Tanchoi is one of the weaving techniques involving a single or double warp and two to five colors on the weft which are often of the same shade, on Silk fabric. Famed for the intricate and small weaving patterns over the fabric, the commonly used patterns used are those of flowers, small birds in flight, peacocks and parrot motifs. In fact Tanchoi sarees are one of a kind which have spots all over the surface and are woven with a dual color wrap. Another stand-alone feature of the Tanchoi sarees is that the fabric texture background has a Satin finish. Some extra threads are added to give the saris an appearance of being embroidered.
Origin and History
Tanchoi Silk was is said to have been brought to India through Chinese traders in 19th century which was later adapted to suit preferences of Indian wearers. Also, three Parsi (Persian immigrants to India) brothers are said to have traveled to China in the 19th century and were enamored by the technique. After learning the skill, they came back to Gujarat and trained the weavers in the technique and then innovated the Tanchoi weaving technique into Indian versions.
Present Day Scenario
While Tanchoi art was introduced in Gujarat to start with in 1940s, weavers from Banaras started making cheaper versions of Tanchoi sarees. Banarasi weavers started incorporating zari work into Tanchoi sarees. Banarasi Tanchoi sarees have evolved into five different varieties over the decades.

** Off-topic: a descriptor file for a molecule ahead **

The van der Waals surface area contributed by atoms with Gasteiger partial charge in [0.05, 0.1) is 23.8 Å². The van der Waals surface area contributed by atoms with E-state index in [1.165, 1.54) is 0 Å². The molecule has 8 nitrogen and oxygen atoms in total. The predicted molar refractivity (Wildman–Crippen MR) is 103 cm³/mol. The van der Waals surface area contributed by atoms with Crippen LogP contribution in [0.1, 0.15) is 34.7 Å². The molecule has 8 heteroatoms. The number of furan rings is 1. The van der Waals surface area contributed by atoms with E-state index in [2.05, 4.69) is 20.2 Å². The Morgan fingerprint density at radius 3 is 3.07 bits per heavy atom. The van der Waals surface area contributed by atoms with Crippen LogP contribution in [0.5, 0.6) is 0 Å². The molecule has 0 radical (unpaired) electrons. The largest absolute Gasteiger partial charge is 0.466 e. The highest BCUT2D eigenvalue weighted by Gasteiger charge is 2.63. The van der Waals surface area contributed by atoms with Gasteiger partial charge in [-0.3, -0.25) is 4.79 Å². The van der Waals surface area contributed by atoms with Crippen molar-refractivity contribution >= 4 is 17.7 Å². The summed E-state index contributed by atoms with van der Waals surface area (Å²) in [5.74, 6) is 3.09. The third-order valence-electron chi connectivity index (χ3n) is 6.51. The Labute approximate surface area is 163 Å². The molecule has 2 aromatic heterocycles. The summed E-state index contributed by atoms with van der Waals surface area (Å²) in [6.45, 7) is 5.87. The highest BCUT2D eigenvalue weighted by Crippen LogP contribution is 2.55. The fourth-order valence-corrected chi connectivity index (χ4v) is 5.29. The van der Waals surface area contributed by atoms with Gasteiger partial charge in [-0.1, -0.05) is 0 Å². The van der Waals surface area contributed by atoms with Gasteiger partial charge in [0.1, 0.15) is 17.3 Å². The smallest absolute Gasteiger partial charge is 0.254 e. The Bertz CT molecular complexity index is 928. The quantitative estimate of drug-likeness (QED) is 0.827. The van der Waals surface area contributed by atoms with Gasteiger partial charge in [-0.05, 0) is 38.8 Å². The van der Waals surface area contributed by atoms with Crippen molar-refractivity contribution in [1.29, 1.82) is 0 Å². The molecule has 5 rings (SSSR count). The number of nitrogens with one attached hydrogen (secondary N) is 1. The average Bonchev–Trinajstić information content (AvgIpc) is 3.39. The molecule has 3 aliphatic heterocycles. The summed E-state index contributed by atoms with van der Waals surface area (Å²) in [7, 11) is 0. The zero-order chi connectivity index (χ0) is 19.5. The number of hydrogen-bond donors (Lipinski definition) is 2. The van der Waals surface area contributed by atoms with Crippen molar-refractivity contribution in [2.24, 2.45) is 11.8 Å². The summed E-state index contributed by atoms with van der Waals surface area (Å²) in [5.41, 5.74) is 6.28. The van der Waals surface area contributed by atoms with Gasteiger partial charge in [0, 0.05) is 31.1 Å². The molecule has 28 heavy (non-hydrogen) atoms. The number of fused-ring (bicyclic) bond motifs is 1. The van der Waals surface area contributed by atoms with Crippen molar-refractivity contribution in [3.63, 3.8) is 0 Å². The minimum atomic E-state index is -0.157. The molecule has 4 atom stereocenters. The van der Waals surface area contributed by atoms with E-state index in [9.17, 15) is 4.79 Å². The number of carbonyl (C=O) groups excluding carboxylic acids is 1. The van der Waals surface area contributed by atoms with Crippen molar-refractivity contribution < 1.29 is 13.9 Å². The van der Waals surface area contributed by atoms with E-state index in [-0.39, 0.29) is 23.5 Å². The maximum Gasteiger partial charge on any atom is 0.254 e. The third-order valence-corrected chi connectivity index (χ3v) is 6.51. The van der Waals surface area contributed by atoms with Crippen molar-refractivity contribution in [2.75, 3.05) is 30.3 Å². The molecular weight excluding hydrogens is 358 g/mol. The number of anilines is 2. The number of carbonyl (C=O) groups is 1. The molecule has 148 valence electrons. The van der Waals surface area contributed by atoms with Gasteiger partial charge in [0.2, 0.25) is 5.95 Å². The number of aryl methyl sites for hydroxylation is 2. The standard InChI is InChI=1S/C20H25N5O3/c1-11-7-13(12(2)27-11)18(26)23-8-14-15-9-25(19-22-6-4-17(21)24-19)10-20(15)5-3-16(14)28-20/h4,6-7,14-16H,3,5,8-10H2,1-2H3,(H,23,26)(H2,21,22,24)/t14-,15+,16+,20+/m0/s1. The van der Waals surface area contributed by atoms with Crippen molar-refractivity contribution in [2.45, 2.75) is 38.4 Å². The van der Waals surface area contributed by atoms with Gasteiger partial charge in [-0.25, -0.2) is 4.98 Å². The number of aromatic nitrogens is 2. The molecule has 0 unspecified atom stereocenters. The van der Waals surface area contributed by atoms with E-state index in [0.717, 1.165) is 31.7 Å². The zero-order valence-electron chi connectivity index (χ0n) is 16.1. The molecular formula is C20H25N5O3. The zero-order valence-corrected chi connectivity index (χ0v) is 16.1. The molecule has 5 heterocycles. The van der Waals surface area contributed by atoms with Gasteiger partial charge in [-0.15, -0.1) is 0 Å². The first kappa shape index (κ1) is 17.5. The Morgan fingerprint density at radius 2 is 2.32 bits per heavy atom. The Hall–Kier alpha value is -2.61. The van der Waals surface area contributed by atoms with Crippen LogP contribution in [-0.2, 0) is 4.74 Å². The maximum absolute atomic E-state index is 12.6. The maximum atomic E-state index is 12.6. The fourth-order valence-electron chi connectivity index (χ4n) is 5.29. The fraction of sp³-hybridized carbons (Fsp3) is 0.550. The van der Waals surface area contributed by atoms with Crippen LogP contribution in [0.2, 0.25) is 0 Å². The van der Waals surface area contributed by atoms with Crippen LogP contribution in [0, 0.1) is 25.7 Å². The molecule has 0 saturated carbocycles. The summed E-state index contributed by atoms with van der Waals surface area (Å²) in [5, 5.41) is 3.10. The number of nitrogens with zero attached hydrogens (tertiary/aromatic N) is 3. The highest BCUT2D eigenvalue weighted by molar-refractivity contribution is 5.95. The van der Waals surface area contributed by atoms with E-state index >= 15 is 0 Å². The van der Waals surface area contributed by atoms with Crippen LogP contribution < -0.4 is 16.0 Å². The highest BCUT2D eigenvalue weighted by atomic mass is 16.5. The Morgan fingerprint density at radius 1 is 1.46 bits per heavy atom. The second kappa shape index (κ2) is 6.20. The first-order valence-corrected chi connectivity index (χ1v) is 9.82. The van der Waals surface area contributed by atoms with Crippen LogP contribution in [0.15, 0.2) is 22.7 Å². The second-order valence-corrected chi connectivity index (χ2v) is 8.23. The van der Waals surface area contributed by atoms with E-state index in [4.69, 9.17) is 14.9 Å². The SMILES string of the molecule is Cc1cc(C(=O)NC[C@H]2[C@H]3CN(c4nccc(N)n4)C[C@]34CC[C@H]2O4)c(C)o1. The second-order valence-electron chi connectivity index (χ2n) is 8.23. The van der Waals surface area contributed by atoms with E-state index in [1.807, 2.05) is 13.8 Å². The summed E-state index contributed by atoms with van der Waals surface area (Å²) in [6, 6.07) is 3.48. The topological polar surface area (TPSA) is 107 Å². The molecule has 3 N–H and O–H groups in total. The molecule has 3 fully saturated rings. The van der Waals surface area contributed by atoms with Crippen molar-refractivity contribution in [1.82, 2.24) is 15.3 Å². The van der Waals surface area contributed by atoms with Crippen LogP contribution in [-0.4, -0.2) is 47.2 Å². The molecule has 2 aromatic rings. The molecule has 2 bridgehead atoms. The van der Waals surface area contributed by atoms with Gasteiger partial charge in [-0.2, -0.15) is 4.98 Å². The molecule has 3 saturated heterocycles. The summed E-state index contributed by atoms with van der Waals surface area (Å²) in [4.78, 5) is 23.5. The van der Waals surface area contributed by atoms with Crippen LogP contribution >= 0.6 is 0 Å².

Faces behind the Fabric
The Tanchoi brothers from Gujarat introduced the art to the Indian weavers in Surat (Gujarat), and later the Varanasi weavers also started weaving these Sarees, in less expensive versions. In today’s context, it is the weavers from Banaras who are the driving force behind Tanchoi sarees.
Tanchoi’s innovation can be credited to the weavers of Banaras who brought in zari work into the already complex art. Banarasi Tanchoi has several different varieties:
- Satin Tanchoi – As the name suggests, it is based on a Satin fabric base of a single color and the weft threads of one or more colors. The additional weft colors can also be used as a body weft.
- Satin Jari Tanchoi – This is an extension of Satin Tanchoi wherein the weft is a combination of either one Silk and one Gold thread or two Silk threads and one Gold thread.
- Atlas or Gilt – The fabric surface is pure satin. In comparison to other fabrics, Atlas or Gilt is heavier and has more shine because of the extra use of zari.
- Mushabbar – This version stands out with its net woven design to appear as bushes or branches of a tree. The Mushabbar design is often associated with a jungle or nature’s greenery.
Tanchoi sarees are a popular across the country for formal occasion, wedding ceremonies or festivals. Tanchoi Silk Sarees are ideally worn in cooler months of autumn and winter owing to the fabric.
Tanchoi sarees ought to washed through the process of dry cleaning. Drying them under direct sunlight should be avoided. Tanchoi Sarees have gradually gained popularity as another type of Silk woven fabric, in India and abroad.